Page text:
By Beth Germano

NASHUA, N.H. (CBS) – As they arrive for Friday prayers, the killing of Muslims in New Zealand is still fresh on the minds of a congregation in Nashua, New Hampshire, one week later.

“It’s sad; the situation is not in our favor right now,” said Muhammad Akbar, president of the Islamic Society of Greater Nashua.

That’s why, one week later, they’ve made necessary security changes as police officers greet worshippers at the door, and the doors to the mosque are being locked now in between prayer services, an act which runs counter to their beliefs.

In the wake of the New Zealand shootings, security increased at a mosque in Nashua, New Hampshire. (WBZ-TV)

“We are not used to it. We are open all the time because the mosque is someplace you feel comfort, and it’s open for everybody,” said Noman Hamid.

For these Muslims, it’s their sanctuary, but when a white supremacist opened fire on two mosques in New Zealand last week, it left this small congregation feeling vulnerable and some afraid. “A little bit,” said Sekinah Ajiboye. “But we also put trust in God that he will protect us regardless of what happens.”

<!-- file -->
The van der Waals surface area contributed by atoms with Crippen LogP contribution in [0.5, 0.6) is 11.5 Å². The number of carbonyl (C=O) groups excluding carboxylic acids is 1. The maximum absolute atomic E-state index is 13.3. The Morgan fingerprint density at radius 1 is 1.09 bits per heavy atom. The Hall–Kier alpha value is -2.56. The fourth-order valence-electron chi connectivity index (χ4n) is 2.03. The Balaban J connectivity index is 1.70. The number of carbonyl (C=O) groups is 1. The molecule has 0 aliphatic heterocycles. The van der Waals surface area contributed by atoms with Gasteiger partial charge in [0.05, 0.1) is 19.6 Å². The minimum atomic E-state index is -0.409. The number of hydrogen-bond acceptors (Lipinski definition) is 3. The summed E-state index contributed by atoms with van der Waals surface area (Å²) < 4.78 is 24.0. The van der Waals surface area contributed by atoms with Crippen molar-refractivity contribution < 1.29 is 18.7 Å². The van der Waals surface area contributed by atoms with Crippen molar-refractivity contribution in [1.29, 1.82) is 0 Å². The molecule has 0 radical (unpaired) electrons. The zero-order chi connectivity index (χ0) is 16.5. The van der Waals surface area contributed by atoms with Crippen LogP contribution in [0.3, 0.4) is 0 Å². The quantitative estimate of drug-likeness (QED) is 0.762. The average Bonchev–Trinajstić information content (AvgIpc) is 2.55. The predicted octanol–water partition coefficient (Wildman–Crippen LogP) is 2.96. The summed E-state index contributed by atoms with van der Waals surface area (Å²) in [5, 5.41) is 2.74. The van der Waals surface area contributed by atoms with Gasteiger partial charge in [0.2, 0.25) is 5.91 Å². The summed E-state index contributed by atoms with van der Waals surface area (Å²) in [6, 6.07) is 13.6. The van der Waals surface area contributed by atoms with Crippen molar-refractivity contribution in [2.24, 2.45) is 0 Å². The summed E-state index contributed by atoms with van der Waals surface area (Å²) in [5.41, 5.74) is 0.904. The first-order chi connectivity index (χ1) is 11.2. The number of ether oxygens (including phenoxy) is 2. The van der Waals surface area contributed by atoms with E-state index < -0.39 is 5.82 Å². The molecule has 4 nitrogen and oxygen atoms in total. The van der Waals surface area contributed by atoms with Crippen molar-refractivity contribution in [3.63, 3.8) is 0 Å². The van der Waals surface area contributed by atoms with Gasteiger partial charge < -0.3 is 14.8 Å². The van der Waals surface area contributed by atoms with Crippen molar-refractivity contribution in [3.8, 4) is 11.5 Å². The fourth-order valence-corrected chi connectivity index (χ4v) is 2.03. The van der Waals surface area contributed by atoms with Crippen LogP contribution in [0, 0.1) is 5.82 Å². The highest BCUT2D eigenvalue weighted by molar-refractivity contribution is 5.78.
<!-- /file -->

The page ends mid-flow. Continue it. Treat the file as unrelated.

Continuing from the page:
Imad Moussaddak says he doesn’t describe it as fear but intimidation. “This is the first Friday and we’re still trying to process it.”

In the wake of the New Zealand shootings, security increased at a mosque in Nashua, New Hampshire. (WBZ-TV)

Some of the worshippers believe the violence against Muslims comes from fear of the unknown and stereotypes they would like to dispel. “People think Muslims are people who live in closets planning mischievous things and evil things. We’re just like your neighbors,” said Ajiboye.

Police will keep a watchful eye on the mosque indefinitely while the community tries to get used to a new reality.

Beth Germano


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